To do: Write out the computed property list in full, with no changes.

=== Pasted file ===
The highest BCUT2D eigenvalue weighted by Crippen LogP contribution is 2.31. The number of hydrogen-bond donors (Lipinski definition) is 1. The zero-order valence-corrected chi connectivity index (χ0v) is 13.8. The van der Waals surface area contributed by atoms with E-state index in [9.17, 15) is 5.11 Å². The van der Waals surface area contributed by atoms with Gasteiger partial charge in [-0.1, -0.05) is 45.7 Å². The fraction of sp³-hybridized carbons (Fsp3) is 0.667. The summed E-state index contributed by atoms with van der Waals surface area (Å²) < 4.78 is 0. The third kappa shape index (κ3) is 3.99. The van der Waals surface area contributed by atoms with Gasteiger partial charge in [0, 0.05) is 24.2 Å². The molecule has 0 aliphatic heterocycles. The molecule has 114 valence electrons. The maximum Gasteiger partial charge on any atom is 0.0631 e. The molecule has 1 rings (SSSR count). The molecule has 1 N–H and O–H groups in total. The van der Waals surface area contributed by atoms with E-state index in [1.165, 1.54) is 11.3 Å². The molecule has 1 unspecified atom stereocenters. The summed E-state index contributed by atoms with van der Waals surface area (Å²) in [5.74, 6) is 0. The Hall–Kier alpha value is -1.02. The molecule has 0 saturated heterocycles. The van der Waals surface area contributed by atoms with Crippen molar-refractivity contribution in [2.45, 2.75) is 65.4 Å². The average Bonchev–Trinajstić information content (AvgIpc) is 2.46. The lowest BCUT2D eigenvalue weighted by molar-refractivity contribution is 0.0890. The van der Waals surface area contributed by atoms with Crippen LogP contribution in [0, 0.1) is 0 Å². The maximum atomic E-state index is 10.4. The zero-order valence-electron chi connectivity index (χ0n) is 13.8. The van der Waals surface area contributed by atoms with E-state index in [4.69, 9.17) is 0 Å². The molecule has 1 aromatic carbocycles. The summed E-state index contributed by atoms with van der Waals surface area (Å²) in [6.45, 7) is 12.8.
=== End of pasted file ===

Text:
The highest BCUT2D eigenvalue weighted by Crippen LogP contribution is 2.31. The number of hydrogen-bond donors (Lipinski definition) is 1. The zero-order valence-corrected chi connectivity index (χ0v) is 13.8. The van der Waals surface area contributed by atoms with E-state index in [9.17, 15) is 5.11 Å². The van der Waals surface area contributed by atoms with Gasteiger partial charge in [-0.1, -0.05) is 45.7 Å². The fraction of sp³-hybridized carbons (Fsp3) is 0.667. The summed E-state index contributed by atoms with van der Waals surface area (Å²) < 4.78 is 0. The third kappa shape index (κ3) is 3.99. The van der Waals surface area contributed by atoms with Gasteiger partial charge in [0, 0.05) is 24.2 Å². The molecule has 0 aliphatic heterocycles. The molecule has 114 valence electrons. The maximum Gasteiger partial charge on any atom is 0.0631 e. The molecule has 1 rings (SSSR count). The molecule has 1 N–H and O–H groups in total. The van der Waals surface area contributed by atoms with E-state index in [1.165, 1.54) is 11.3 Å². The molecule has 1 unspecified atom stereocenters. The summed E-state index contributed by atoms with van der Waals surface area (Å²) in [5.74, 6) is 0. The Hall–Kier alpha value is -1.02. The molecule has 0 saturated heterocycles. The van der Waals surface area contributed by atoms with Crippen molar-refractivity contribution in [2.45, 2.75) is 65.4 Å². The average Bonchev–Trinajstić information content (AvgIpc) is 2.46. The lowest BCUT2D eigenvalue weighted by molar-refractivity contribution is 0.0890. The van der Waals surface area contributed by atoms with Crippen LogP contribution in [0, 0.1) is 0 Å². The maximum atomic E-state index is 10.4. The zero-order valence-electron chi connectivity index (χ0n) is 13.8. The van der Waals surface area contributed by atoms with E-state index in [4.69, 9.17) is 0 Å². The molecule has 1 aromatic carbocycles. The summed E-state index contributed by atoms with van der Waals surface area (Å²) in [6.45, 7) is 12.8.